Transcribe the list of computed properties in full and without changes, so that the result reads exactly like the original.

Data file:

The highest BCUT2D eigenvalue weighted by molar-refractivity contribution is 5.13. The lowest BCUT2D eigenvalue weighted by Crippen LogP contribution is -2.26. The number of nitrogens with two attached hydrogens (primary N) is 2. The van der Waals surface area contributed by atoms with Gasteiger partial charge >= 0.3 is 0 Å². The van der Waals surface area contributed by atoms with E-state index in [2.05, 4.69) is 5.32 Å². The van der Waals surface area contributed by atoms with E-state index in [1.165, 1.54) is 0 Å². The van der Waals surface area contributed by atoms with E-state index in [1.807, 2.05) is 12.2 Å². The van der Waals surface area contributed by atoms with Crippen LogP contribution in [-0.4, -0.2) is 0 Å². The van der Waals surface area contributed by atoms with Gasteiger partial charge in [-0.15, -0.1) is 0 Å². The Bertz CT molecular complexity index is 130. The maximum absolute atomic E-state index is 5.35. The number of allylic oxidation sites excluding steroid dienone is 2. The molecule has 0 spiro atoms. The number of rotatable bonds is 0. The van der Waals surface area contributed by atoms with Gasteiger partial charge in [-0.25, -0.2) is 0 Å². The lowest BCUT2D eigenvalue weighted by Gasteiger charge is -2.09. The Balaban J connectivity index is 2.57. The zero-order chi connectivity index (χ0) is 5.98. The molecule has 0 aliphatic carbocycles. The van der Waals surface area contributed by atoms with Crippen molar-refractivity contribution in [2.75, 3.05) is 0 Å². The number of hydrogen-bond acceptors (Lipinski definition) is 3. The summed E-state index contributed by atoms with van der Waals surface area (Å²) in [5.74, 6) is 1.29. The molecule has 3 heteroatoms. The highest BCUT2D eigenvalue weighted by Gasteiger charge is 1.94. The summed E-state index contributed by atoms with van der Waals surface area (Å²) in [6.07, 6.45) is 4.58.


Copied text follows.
The highest BCUT2D eigenvalue weighted by molar-refractivity contribution is 5.13. The lowest BCUT2D eigenvalue weighted by Crippen LogP contribution is -2.26. The number of nitrogens with two attached hydrogens (primary N) is 2. The van der Waals surface area contributed by atoms with Gasteiger partial charge >= 0.3 is 0 Å². The van der Waals surface area contributed by atoms with E-state index in [2.05, 4.69) is 5.32 Å². The van der Waals surface area contributed by atoms with E-state index in [1.165, 1.54) is 0 Å². The van der Waals surface area contributed by atoms with E-state index in [1.807, 2.05) is 12.2 Å². The van der Waals surface area contributed by atoms with Crippen LogP contribution in [-0.4, -0.2) is 0 Å². The van der Waals surface area contributed by atoms with Gasteiger partial charge in [-0.15, -0.1) is 0 Å². The Bertz CT molecular complexity index is 130. The maximum absolute atomic E-state index is 5.35. The number of allylic oxidation sites excluding steroid dienone is 2. The molecule has 0 spiro atoms. The number of rotatable bonds is 0. The van der Waals surface area contributed by atoms with Gasteiger partial charge in [-0.25, -0.2) is 0 Å². The lowest BCUT2D eigenvalue weighted by Gasteiger charge is -2.09. The Balaban J connectivity index is 2.57. The zero-order chi connectivity index (χ0) is 5.98. The molecule has 0 aliphatic carbocycles. The van der Waals surface area contributed by atoms with Crippen molar-refractivity contribution in [2.75, 3.05) is 0 Å². The number of hydrogen-bond acceptors (Lipinski definition) is 3. The summed E-state index contributed by atoms with van der Waals surface area (Å²) in [5.74, 6) is 1.29. The molecule has 3 heteroatoms. The highest BCUT2D eigenvalue weighted by Gasteiger charge is 1.94. The summed E-state index contributed by atoms with van der Waals surface area (Å²) in [6.07, 6.45) is 4.58.